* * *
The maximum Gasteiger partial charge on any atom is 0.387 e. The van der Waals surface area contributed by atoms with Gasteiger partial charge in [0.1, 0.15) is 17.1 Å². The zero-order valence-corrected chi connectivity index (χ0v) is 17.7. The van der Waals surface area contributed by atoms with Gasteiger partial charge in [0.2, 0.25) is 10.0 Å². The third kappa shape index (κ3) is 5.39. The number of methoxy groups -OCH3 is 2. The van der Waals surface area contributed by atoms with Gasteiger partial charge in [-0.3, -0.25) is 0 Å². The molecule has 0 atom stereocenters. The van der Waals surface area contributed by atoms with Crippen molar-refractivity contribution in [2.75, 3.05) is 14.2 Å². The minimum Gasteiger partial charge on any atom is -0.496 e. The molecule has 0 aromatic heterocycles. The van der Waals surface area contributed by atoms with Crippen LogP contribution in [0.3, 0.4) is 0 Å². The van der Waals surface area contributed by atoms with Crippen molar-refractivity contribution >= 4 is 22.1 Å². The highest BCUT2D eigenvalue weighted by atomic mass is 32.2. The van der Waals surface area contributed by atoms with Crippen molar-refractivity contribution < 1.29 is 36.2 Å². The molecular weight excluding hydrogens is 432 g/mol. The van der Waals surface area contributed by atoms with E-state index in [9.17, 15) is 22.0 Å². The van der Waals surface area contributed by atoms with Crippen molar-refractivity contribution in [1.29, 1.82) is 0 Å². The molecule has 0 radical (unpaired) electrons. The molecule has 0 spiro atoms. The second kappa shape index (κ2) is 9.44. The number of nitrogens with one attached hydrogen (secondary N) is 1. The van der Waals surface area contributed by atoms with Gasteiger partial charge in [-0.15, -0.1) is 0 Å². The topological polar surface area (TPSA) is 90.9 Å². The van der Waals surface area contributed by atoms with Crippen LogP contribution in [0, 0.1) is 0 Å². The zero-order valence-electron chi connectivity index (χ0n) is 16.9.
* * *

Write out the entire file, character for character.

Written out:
The maximum Gasteiger partial charge on any atom is 0.387 e. The van der Waals surface area contributed by atoms with Gasteiger partial charge in [0.1, 0.15) is 17.1 Å². The zero-order valence-corrected chi connectivity index (χ0v) is 17.7. The van der Waals surface area contributed by atoms with Gasteiger partial charge in [0.2, 0.25) is 10.0 Å². The third kappa shape index (κ3) is 5.39. The number of methoxy groups -OCH3 is 2. The van der Waals surface area contributed by atoms with Gasteiger partial charge in [-0.3, -0.25) is 0 Å². The molecule has 0 atom stereocenters. The van der Waals surface area contributed by atoms with Crippen molar-refractivity contribution in [2.75, 3.05) is 14.2 Å². The minimum Gasteiger partial charge on any atom is -0.496 e. The molecule has 0 aromatic heterocycles. The van der Waals surface area contributed by atoms with Crippen LogP contribution in [0.3, 0.4) is 0 Å². The van der Waals surface area contributed by atoms with Crippen molar-refractivity contribution >= 4 is 22.1 Å². The highest BCUT2D eigenvalue weighted by atomic mass is 32.2. The van der Waals surface area contributed by atoms with Crippen molar-refractivity contribution < 1.29 is 36.2 Å². The molecular weight excluding hydrogens is 432 g/mol. The van der Waals surface area contributed by atoms with E-state index in [9.17, 15) is 22.0 Å². The van der Waals surface area contributed by atoms with Crippen molar-refractivity contribution in [1.29, 1.82) is 0 Å². The molecule has 0 radical (unpaired) electrons. The molecule has 0 spiro atoms. The second kappa shape index (κ2) is 9.44. The number of nitrogens with one attached hydrogen (secondary N) is 1. The van der Waals surface area contributed by atoms with Gasteiger partial charge in [-0.15, -0.1) is 0 Å². The topological polar surface area (TPSA) is 90.9 Å². The van der Waals surface area contributed by atoms with Crippen LogP contribution in [0, 0.1) is 0 Å². The zero-order valence-electron chi connectivity index (χ0n) is 16.9.